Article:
I’ve used the extrinsic motivation of a friend getting me to exercise as recently as yesterday. It was -19C with the wind chill and there were things around the house to do, but I also needed a run, so I called one of my more masochistic friends, Peter, to see if he was game for joining me for a run through the sideways flying bullet snow.
He was. And it was brutal. Awesome, but brutal.
It’s long been known that making exercise social is a proven tool to boost adherence. Had Peter not been game I might have bailed on that run, but as soon as he said he was in, I was committed. He was glad for the call too, as he’d been experiencing similar trepidation, but misery loves company, so the two of us sharing this harsh experience made it, well, fun.
It made us work harder too.
Recent research published in the Annals of Internal Medicine show that people who work out with a partner put more effort into it. Having someone to exercise with, especially if they’re in a bit better shape than you, prompts you to work harder.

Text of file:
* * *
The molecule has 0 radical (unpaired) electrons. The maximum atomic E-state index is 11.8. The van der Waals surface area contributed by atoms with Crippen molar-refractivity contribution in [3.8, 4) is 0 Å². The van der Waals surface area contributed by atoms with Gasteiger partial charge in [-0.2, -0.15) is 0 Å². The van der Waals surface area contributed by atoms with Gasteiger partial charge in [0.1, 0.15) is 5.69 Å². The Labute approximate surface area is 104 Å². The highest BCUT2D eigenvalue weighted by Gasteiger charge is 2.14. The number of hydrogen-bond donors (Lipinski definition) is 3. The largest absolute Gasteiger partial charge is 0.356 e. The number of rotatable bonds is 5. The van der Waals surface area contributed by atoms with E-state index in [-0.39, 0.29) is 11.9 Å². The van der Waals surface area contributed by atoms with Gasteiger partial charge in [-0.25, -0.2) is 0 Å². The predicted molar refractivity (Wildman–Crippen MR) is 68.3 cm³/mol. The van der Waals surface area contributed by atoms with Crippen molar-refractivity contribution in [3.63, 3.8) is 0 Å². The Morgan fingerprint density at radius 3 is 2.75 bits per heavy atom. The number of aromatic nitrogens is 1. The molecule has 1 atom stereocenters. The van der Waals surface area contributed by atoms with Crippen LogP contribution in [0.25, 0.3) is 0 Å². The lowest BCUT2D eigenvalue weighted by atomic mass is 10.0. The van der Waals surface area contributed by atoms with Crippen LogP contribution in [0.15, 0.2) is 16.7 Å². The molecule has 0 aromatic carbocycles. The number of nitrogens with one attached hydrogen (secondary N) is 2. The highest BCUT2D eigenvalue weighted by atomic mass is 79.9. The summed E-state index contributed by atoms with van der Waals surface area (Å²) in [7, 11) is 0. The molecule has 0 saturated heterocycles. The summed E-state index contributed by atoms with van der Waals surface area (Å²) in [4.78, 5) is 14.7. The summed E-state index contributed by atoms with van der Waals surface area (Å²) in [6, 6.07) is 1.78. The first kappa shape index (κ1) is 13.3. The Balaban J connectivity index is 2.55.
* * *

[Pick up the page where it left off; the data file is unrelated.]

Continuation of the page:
To me this speaks of ego. You don’t want to look bad. And no, it’s not just a stupid guy thing. This study was done on women. Although I will attest to the stupid guy thing. I used to lift weights with a couple of other guys and always pushed to the wall to look tougher than my friends.
And with my run with Peter I’m sure I went further and faster than I would’ve had I been alone. There are times I get tired alone and need to stop to walk, but I hate having to ask a running partner to walk for a bit because I need a rest. It’s frankly a little embarrassing. But chances are they feel the same way and keep pushing themselves too. No one wants to look like a slacker.
An interesting thing about this study is that the women didn’t actually feel more tired despite the extra effort. My guess is that, when alone, they’re holding back simply because constantly motivating yourself internally is mentally challenging, but with a friend you’re tapping into your true drive. A good workout partner helps you be all you can be.
The cool thing about that harsh run with my friend is how great we felt afterwards. At one point the snow was near blinding and we were debating if we qualified as “tough” or “crazy.” Warming up in the car on the drive home we got to give each other a pat on the back after bearing witness to each other’s crazy toughness.
It made me want to do it again.
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